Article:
U.S. Senate moves immigration bill as Florida leaders bash Gov. Scott for licenses veto listen06/11/13 Janelle Irwin
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By a vote of 82 to 15 Tuesday, the U.S. Senate cleared the way for debate on bi-partisan legislation that creates a pathway to citizenship for 11 million undocumented immigrants. Even though the procedural vote cleared the Senate by a wide margin, many Republicans have said they wonâ€™t support the bill as it is.
It remains likely the legislation will see some changes to border patrol provisions. Before the Senate vote, President Barack Obama appealed to conservatives who are hesitant to give immigrants what some call a free pass.
The president also highlighted the legislation as an economic driver, saying that 40% of Fortune 500 companies were started by first or second generation immigrants. Meanwhile, local officials in the Tampa Bay area lashed out at Governor Rick Scott who vetoed state legislation that would have allowed students brought to the U.S. as children a way to obtain drivers licenses.
Democratic State Representative Janet Cruz said the passage of federal legislation would undo some of the sting.
â€œIâ€™m begging the federal government to act. We donâ€™t need a patchwork quilt of oppressive laws from state to state. You see it in Arizona; you see it now in Florida. We need some federal legislation that everyone can follow.â€
A provision in the federal legislation being pushed by the so-called Gang of Eight, including Florida Senator Marco Rubio would speed up the path to citizenship for Dreamers. Those are individuals who are attending school in the U.S. or serving in the military who have came to the U.S. before they turned 16 and have been here for at least 5 years. But for many undocumented immigrants the process can take up to 13 years. And all people seeking citizenship who are undocumented would have to pay taxes and fines. State Representative Cruz said even though the bill isnâ€™t perfect, itâ€™s better than nothing.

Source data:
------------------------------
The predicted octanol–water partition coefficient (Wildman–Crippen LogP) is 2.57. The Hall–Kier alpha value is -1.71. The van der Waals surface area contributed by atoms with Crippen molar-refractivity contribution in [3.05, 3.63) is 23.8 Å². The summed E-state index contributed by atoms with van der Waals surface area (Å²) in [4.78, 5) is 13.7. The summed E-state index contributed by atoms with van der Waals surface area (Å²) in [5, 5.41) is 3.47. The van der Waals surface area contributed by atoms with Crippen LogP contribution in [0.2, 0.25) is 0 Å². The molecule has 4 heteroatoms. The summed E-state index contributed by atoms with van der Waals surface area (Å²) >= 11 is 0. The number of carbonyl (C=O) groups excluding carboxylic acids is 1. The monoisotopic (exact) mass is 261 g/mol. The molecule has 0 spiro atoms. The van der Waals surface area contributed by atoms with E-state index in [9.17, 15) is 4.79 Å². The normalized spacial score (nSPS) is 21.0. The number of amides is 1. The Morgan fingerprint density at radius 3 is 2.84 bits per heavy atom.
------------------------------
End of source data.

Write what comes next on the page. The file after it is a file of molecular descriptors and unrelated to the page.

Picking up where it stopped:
â€œAt least thereâ€™s a path to citizenship. It takes a long time. It takes for some of these working families, it takes money that theyâ€™ll have to save for a year to be able to pay what theyâ€™re required to pay, but at least itâ€™s a path. Itâ€™s a ten year path, but at least itâ€™s something; at least theyâ€™re not living in the shadows.â€
Governor Rick Scottâ€™s veto of a state immigration bill is another bump in the road for Carlos Segovia. Heâ€™s a 20-year-old undocumented immigrant who was brought here from Mexico by his parents when he was just one year old.
â€œIâ€™m here. Itâ€™s not my fault. Donâ€™t hold me accountable for something my family did. If I was in Mexico City right now, I wouldnâ€™t just come here illegally like my parents did. I would wait in line like everyone else does. So donâ€™t hold me accountable for something that my parents did. Iâ€™m stuck here and itâ€™s not my fault that Iâ€™m here. And Iâ€™m stuck here. I canâ€™t leave. This is my house.â€
Segovia said he now has to wait for new legislation to crop up in the state to help him. Heâ€™s hoping that the federal legislation is signed into law without losing any of its benefits to immigrants. Segovia said the 19 years he has spent in the U.S. have been a series of challenges and heâ€™s looking forward to gaining some rights.
â€œMy life ranges from having to have to live in one bedroom apartments with rats and cockroaches to having to go hide in the onion fields in [Georgia] because La Migra was coming and migration was rounding up people, separating families.â€
Hillsborough County School Board member Susan Valdes also spoke out about the need for comprehensive immigration reform. She said many children of undocumented workers graduate from Hillsborough County schools.
â€œWhen you look at them, you do not see kids that are undocumented, alien, whatever you want to call them. We see smiling, young, bright faces making a difference with their smarts in our nation, in our state and in our county.â€
The issue is now open for debate on the full Senate floor. Supporters hope a final vote will come by the end of the summer. If passed in the Senate, the measure could face an uphill battle in the Republican controlled House.